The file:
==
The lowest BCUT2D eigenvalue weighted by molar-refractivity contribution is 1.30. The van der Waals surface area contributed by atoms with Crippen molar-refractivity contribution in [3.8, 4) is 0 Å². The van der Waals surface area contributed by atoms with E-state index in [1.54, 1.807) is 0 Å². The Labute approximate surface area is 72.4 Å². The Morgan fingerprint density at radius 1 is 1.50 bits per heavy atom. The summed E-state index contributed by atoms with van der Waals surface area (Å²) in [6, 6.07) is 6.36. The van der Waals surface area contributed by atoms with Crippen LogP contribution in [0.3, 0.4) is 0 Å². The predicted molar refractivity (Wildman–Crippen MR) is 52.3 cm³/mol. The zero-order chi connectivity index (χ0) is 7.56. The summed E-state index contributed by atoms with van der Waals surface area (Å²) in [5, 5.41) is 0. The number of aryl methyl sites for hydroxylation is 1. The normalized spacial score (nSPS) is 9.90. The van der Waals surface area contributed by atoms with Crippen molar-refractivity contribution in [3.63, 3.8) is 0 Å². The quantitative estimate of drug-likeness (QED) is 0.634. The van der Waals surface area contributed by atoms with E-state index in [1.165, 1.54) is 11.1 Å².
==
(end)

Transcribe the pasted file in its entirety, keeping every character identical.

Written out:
The lowest BCUT2D eigenvalue weighted by molar-refractivity contribution is 1.30. The van der Waals surface area contributed by atoms with Crippen molar-refractivity contribution in [3.8, 4) is 0 Å². The van der Waals surface area contributed by atoms with E-state index in [1.54, 1.807) is 0 Å². The Labute approximate surface area is 72.4 Å². The Morgan fingerprint density at radius 1 is 1.50 bits per heavy atom. The summed E-state index contributed by atoms with van der Waals surface area (Å²) in [6, 6.07) is 6.36. The van der Waals surface area contributed by atoms with Crippen LogP contribution in [0.3, 0.4) is 0 Å². The predicted molar refractivity (Wildman–Crippen MR) is 52.3 cm³/mol. The zero-order chi connectivity index (χ0) is 7.56. The summed E-state index contributed by atoms with van der Waals surface area (Å²) in [5, 5.41) is 0. The number of aryl methyl sites for hydroxylation is 1. The normalized spacial score (nSPS) is 9.90. The van der Waals surface area contributed by atoms with Crippen molar-refractivity contribution in [3.63, 3.8) is 0 Å². The quantitative estimate of drug-likeness (QED) is 0.634. The van der Waals surface area contributed by atoms with E-state index in [1.165, 1.54) is 11.1 Å².